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GP Week : Issue 24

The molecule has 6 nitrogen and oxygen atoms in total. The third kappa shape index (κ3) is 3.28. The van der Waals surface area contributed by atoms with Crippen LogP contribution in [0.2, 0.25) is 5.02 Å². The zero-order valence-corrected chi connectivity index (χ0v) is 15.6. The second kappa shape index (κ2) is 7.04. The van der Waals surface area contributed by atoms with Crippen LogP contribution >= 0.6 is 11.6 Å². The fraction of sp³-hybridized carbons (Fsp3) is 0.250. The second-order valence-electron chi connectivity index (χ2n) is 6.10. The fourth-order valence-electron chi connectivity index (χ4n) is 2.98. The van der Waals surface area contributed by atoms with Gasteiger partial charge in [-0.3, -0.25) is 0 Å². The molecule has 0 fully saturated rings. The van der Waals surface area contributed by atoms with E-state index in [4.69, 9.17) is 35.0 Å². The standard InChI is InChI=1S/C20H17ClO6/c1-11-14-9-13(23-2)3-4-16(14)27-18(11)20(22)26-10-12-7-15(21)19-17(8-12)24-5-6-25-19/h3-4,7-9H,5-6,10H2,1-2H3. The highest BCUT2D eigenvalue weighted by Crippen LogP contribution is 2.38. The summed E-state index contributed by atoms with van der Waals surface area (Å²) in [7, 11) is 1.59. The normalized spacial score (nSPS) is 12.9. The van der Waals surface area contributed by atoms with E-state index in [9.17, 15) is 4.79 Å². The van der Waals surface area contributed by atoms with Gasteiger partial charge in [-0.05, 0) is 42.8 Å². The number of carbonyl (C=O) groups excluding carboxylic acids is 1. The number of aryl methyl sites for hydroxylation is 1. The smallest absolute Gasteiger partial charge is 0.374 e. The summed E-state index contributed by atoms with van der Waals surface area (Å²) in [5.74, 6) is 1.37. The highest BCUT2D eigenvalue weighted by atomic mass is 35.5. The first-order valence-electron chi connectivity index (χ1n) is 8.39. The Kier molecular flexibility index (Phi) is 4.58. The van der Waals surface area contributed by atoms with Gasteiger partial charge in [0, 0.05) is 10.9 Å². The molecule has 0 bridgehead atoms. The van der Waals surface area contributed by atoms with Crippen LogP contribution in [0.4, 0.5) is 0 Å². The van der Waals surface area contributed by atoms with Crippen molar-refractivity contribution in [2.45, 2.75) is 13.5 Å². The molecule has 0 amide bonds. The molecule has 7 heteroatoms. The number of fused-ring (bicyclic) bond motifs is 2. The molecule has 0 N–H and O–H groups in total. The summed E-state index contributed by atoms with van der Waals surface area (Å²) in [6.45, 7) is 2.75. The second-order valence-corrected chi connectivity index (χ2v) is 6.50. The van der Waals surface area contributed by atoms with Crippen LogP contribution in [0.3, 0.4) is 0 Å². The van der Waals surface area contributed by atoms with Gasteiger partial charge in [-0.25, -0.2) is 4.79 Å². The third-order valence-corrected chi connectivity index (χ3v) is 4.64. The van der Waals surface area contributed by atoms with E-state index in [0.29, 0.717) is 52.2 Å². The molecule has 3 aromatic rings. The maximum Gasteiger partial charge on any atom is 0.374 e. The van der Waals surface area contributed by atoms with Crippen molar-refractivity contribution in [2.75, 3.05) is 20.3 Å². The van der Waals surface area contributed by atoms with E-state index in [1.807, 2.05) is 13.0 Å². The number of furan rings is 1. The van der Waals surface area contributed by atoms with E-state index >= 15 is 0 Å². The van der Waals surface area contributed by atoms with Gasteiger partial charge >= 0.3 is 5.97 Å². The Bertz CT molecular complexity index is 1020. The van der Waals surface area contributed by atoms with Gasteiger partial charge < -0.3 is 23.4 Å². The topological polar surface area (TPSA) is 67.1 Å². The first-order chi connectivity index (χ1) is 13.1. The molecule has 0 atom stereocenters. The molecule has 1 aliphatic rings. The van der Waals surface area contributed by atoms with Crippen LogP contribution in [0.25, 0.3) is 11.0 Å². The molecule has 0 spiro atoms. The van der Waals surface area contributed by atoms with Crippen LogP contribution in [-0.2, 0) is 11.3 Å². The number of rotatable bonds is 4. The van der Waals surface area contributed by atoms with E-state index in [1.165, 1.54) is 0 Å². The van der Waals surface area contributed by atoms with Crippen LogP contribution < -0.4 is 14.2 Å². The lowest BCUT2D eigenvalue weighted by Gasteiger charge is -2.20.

5 Minutes with ... Martin Prokop A young Czech is turning heads in the Junior and Production Rally Championships. He spoke toMARTIN HOLMES Martin Prokop came to rallying through the enthusiasm of his father, but in those days it just wasn’t possible for his father to race himself. He enjoyed rallying and used to go and watch with Martin or go to help as mechanics. They were living at Vihlava, a small town between Prague and Brno in the middle of the Czech Republic, but there was only one rally run in that region. The centre of the sport was always around Zlin, where this weekend’s Barum Rally is based, and they often went there. The first time Martin drove a rally car was when he was 18. His father’s business is Jipocar, who are the official sponsors of his rallying. It is a transport and logistic company, working in the motor industry, and is a family business. His mother and his sister Petra all work together in the company and particularly for the rally team. This year Martin is making a major attack on the world championship. He and the Swedish driver Patrik Sandell are alone in both contesting the PCWRC and the JWRC series. GPWEEK: You had to wait until you were 18 to start rallying. MARTIN PROKOP: My father stopped me getting involved any earlier, saying that I had to study and prepare to work in his business. In the end I got my way, even if it meant I lost a few years compared with other drivers of my age. Running a mixed World Championship programme must have its difficulties? I think our mixed programme this year is a good thing, but last year I changed from one to the other in mid season. Starting off with the PCWRC and moving to JWRC meant I had useful experience I would not otherwise have had. This year I have found it is very important to have a test between rallies when I am moving from one formula to the other. If I don’t it can take a day to readjust myself. I did not do a test before Mexico, and that was a disaster for a whole day. How does driving in PCWRC and JWRC differ? 18 They are totally different. Super 1600s (JWRC) are real racing cars – they are not easy to drive … all the time these cars do what they want! You have to fight them all the way. Group N is easy to drive but they are heavier cars so you have to start braking every time very early. With Super 1600 you can brake really late. I guess the Super 2000 will have the best of both worlds, but I have not driven one, yet, but hope to do this after New Zealand. I drove a Skoda Fabia World Rally Car for a season in the Czech Republic, on tarmac events, and last year I had a test in a Xsara WRC as a prize. That was more easy to drive than a S1600 but it was so frustrating. I could have run a season in such a car as a prize, care of Citroen Sport, but I threw it all away in Finland when I had been leading the JWRC category. I went off the road and lost the chance to be champion. The Czech rally community seems to be very close. We are a small country and we know everybody! My closest rally friends are Roman Kresta who is older and Jan Kopecky, who is the same age. Jan had the chance to start his World Rally Car career very early when I was spending more time back home in Group N cars, but we spend a lot of time together in private life. I have been working with Roman for three years and we are in touch almost every day. I have been working with him for the last three years and it has been incredible for me. He is the top driver in Czech Republic and when I was younger I never thought I would have the chance to meet him, let alone work with him! He has taught me everything he knows about rallying, I can tell I am now driving much faster since we started working together. Could you ever believe a rally in your country would ever be so important as the Barum Rally? Rallying is very popular these days – more drivers from our country come to world events than many bigger countries and the Barum Rally has a lot to do with that. Unfortunately I do not have the chance to go to Zlin this year to watch the event because I will have already left for New Zealand. I wish everybody good luck and a safe event. I expect there will be a great battle between Roman and Pavel Valousek who has the BF Goodrich Peugeot for this event. I hope that Roman will win, but in any case, it will be good to be there.